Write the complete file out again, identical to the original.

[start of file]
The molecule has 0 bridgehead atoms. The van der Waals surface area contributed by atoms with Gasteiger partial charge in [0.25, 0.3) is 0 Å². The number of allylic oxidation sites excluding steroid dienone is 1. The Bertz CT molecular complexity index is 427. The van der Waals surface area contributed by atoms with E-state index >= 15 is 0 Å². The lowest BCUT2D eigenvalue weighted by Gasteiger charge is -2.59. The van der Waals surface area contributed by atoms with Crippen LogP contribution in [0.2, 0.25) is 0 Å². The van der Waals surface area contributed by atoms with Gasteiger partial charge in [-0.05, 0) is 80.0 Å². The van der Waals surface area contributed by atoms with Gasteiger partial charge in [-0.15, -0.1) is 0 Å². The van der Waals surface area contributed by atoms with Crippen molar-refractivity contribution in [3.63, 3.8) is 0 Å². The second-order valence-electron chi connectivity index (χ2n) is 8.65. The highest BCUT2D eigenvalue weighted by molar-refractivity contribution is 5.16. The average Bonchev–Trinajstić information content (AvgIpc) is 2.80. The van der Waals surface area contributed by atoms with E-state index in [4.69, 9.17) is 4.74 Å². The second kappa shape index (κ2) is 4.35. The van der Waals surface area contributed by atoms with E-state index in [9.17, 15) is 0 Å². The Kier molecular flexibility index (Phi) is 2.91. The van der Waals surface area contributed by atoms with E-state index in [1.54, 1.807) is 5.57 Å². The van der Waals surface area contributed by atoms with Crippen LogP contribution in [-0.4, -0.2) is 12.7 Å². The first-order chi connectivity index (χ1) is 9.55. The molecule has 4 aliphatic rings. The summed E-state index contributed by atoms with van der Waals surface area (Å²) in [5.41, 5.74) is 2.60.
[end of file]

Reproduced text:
The molecule has 0 bridgehead atoms. The van der Waals surface area contributed by atoms with Gasteiger partial charge in [0.25, 0.3) is 0 Å². The number of allylic oxidation sites excluding steroid dienone is 1. The Bertz CT molecular complexity index is 427. The van der Waals surface area contributed by atoms with E-state index >= 15 is 0 Å². The lowest BCUT2D eigenvalue weighted by Gasteiger charge is -2.59. The van der Waals surface area contributed by atoms with Crippen LogP contribution in [0.2, 0.25) is 0 Å². The van der Waals surface area contributed by atoms with Gasteiger partial charge in [-0.05, 0) is 80.0 Å². The van der Waals surface area contributed by atoms with Gasteiger partial charge in [-0.15, -0.1) is 0 Å². The van der Waals surface area contributed by atoms with Crippen molar-refractivity contribution in [3.63, 3.8) is 0 Å². The second-order valence-electron chi connectivity index (χ2n) is 8.65. The highest BCUT2D eigenvalue weighted by molar-refractivity contribution is 5.16. The average Bonchev–Trinajstić information content (AvgIpc) is 2.80. The van der Waals surface area contributed by atoms with E-state index in [4.69, 9.17) is 4.74 Å². The second kappa shape index (κ2) is 4.35. The van der Waals surface area contributed by atoms with E-state index in [9.17, 15) is 0 Å². The Kier molecular flexibility index (Phi) is 2.91. The van der Waals surface area contributed by atoms with E-state index in [1.54, 1.807) is 5.57 Å². The van der Waals surface area contributed by atoms with Crippen LogP contribution in [-0.4, -0.2) is 12.7 Å². The first-order chi connectivity index (χ1) is 9.55. The molecule has 4 aliphatic rings. The summed E-state index contributed by atoms with van der Waals surface area (Å²) in [5.41, 5.74) is 2.60.